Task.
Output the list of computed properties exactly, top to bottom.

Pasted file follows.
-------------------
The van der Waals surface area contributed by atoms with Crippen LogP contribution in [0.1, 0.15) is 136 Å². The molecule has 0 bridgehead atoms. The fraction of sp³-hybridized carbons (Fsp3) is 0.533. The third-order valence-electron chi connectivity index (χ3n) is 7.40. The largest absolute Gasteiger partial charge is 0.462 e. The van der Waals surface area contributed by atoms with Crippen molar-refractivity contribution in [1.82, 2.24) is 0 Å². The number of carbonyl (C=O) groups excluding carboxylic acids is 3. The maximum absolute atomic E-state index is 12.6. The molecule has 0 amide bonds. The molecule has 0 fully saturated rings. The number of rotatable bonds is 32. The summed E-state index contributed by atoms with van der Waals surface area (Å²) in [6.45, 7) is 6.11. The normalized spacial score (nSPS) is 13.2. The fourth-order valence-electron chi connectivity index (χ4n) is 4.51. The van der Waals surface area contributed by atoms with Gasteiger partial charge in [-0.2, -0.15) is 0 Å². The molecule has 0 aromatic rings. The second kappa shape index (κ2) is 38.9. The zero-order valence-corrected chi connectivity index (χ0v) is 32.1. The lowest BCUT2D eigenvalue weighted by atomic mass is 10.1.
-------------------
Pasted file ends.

The van der Waals surface area contributed by atoms with Crippen LogP contribution in [0.1, 0.15) is 136 Å². The molecule has 0 bridgehead atoms. The fraction of sp³-hybridized carbons (Fsp3) is 0.533. The third-order valence-electron chi connectivity index (χ3n) is 7.40. The largest absolute Gasteiger partial charge is 0.462 e. The van der Waals surface area contributed by atoms with Crippen molar-refractivity contribution in [1.82, 2.24) is 0 Å². The number of carbonyl (C=O) groups excluding carboxylic acids is 3. The maximum absolute atomic E-state index is 12.6. The molecule has 0 amide bonds. The molecule has 0 fully saturated rings. The number of rotatable bonds is 32. The summed E-state index contributed by atoms with van der Waals surface area (Å²) in [6.45, 7) is 6.11. The normalized spacial score (nSPS) is 13.2. The fourth-order valence-electron chi connectivity index (χ4n) is 4.51. The van der Waals surface area contributed by atoms with Gasteiger partial charge in [-0.2, -0.15) is 0 Å². The molecule has 0 aromatic rings. The second kappa shape index (κ2) is 38.9. The zero-order valence-corrected chi connectivity index (χ0v) is 32.1. The lowest BCUT2D eigenvalue weighted by atomic mass is 10.1.